Pleasance at EICC – The Pentland Theatre
I am delighted to be writing my first Edinburgh Fringe review (on my first visit to the Festival) for such a strong show. Theatre company Mischief entertained my chin off and left me wanting more.
Our ringmaster for the evening of amusement was Jonathan Sayer (Mischief Company Director) who introduced us to a world of top-class improvised theatre. Growing up I can remember watching BBC2’s Fast and Loose, adoring the random nature of proceedings, but I’ve never seen any professional live improv theatre before, so this was the perfect immersion.
As an audience, we are able to choose the genre, locations and title for the film. I had the pleasure of watching the performers create Cooking Up Trouble. Musical improviser Oliver Izod’s eyes lit up at the period drama choice, as he reached for the violin. Izod and Ed Zanders‘ constantly evolving piece of music accompanied the performance, meaning there was never a feeling of emptiness in the large auditorium. All the performers were honed in gauging the atmosphere and crafting cadence.
This improv piece had the spin of viewing the action like a film. Sayer used a TV remote to pause and analyse the absurdity of Josh Elliott and Dave Hearn’s brotherly ball-washing, and to fast-forward through the gruesome consumption of corpses by the gibbon Henry Lewis. We could even access the director’s cuts, extrapolating the most out of every little bit that arose. This included 30 seconds of Harry Kershaw crying whilst being unaware of doing so: a feat.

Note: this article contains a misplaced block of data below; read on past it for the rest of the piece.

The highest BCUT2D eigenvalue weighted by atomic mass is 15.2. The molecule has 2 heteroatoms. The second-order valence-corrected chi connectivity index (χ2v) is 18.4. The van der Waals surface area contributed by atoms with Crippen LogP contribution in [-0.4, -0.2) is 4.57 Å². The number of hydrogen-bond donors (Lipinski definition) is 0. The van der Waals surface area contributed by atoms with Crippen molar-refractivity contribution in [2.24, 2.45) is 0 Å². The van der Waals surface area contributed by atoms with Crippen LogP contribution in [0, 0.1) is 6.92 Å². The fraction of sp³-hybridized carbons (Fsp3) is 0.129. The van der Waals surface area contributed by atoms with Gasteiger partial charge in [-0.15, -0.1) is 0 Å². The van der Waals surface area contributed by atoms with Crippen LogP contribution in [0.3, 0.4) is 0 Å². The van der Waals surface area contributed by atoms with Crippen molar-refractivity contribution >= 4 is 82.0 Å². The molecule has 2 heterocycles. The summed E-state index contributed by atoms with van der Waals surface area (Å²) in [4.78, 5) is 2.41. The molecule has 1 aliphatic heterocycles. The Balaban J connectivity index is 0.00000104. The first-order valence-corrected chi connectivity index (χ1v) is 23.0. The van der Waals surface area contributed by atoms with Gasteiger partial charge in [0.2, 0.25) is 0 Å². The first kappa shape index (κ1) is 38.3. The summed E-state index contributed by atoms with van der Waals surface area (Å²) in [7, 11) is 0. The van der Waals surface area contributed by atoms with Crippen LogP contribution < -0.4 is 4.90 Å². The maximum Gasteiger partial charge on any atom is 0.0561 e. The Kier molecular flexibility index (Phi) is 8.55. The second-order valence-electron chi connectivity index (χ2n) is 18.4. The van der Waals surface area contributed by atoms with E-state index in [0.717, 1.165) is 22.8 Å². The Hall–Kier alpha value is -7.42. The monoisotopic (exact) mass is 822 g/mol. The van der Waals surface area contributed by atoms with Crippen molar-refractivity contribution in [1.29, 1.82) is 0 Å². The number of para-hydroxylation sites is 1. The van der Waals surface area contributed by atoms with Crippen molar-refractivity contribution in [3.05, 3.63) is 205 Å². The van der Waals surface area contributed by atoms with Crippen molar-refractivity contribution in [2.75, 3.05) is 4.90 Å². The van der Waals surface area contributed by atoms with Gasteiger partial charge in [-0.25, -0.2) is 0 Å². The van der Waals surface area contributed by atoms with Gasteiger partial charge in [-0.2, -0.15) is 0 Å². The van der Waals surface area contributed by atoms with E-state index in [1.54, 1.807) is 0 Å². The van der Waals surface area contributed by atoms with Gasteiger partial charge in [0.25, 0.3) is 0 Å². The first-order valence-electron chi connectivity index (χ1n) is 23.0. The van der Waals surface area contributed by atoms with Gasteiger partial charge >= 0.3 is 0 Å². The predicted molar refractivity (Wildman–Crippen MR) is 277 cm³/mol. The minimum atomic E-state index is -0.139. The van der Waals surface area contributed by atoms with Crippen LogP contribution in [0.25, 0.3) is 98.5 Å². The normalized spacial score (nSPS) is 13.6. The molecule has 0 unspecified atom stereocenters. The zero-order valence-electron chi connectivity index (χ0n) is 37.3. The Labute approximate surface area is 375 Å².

The Pentland Theatre at the Edinburgh International Conference Centre was a great fit for the show, with an audience large enough that any of the weirdest cackles felt accommodated. Minimal props and costumes meant that the actors took centre stage, and the framing device of a film within a play was subtly navigated by David Howe’s lighting design.
Improviser Charlie Russell even pulled the piece full circle, with the title in her closing line. Always professional, it was lovely to see the cast enjoying the performance itself with a smirk or giggle from the sidelines.
Despite a near-death experience, resurrection and somehow Sue Harrison forcing a happy ending whilst avoiding marriage – all within the last 10 minutes – this piece pulled character arcs out of the bag. Mischief Movie Night is an essential part of Edinburgh Fringe viewing.
Created, devised and produced by: Mischief Theatre
Mischief Movie Night plays at EdFringe 2022 unti 28 August. Further information and bookings here.